Mr Little said, “The excessive, remorseless drive to measure things feels like a straitjacket”, and went on to say we have atomised learning into bite-size pieces that are aimed at hitting a particular target rather than working towards real learning and enabling pupils to see the connections between things. He said that GCSEs have locked us in to a methodology of teaching to the test, and said that we should trust teachers to teach, to assess, to do both formative and summative assessment, and to understand the needs of the young people with whom they are working.
He said we have “cabined, cribbed and confined” children through our examination system and we should consider our role and responsibility to educate the whole child, quoting John Milton’s call for a “generous education” where a young person has wide experiences, a holistic education and a means to develop a generosity of spirit and an openness of mind.
Mr Little concluded by saying that tests, exams and league tables undermine relationships and ‘destroy the expansiveness of education’. We must educate the whole person, in order to give the best life chances. There is no status or merit in achieving particular prescribed things in certain prescribed ways. We need a system that enables students to build up portfolios of experience and achievement – that show students’ ability to apply information, for example. We need to move away from the “limited and pernicious” system of formal, time-limited examinations.
Let’s consider also a report published by the Institute for Public Policy Research, which advocates:
an accountability system which encourages responsibility for a learner across the whole period – including shifting the focal point for performance assessment away from attainment at age 16 and towards progress across the whole 14–19 period.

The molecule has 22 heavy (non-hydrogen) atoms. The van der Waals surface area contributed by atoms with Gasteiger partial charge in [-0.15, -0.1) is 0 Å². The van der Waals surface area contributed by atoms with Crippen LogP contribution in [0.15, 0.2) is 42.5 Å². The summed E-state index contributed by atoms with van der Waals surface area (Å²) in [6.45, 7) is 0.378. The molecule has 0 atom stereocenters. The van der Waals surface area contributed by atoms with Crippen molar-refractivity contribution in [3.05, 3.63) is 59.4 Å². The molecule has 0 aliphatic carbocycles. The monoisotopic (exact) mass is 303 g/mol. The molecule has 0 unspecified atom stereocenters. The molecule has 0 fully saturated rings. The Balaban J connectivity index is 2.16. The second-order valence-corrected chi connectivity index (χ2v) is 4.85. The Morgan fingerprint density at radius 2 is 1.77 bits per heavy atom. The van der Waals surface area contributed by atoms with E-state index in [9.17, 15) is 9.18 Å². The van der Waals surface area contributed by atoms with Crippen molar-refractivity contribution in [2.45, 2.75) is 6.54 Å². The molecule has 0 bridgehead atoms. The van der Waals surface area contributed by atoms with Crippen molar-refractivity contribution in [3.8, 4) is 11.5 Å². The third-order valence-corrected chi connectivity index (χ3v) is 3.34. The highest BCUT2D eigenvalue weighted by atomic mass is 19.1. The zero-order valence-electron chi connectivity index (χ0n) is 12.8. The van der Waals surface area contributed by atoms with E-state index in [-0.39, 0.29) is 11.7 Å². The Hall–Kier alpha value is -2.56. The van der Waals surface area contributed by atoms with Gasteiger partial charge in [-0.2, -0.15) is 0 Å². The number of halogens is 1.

Do we really have to wait till 2025 to move our system forward?
A report published by the New Visions For Education Group (January 2014)
Report and Recommendations from the New Visions for Education 14-19 Sub Group
9. Vocational and continuing education is devalued, whilst cuts to continuing education may have contributed to England’s poor showing in the recent OECD report.
10. Vocational education is narrow and would benefit from the type of enrichment as proposed for general education.
11. GCSEs provide for subject breadth but are regarded by many as the means of selection at 16+ rather than developing more diverse skills for progression.
12. Studying 3 A levels is exceedingly narrow cf other systems and students would benefit from a broader curriculum.
13. Elective A levels allow learners to avoid ‘difficult’ subjects and the focus on three /four specialist subjects leaves insufficient attention on the development of 21st Century competences. (Warsaw Centre for Social and Economic Research 2009)
14. A narrow focus on academic results, with constantly disaggregated subject scores with the goal posts changed with no advance warning, ignores the range of skills and competences required for the 21st century.
15. 14-19 education and its selective qualifications have a very direct impact on life chances. This phase deepens social divisions between those who succeed and attain places in prestigious universities at one end and those who remain NEET.
16. An increasingly neglected group of middle attainers lies forgotten in between. (Hodgson and Spours, 2013)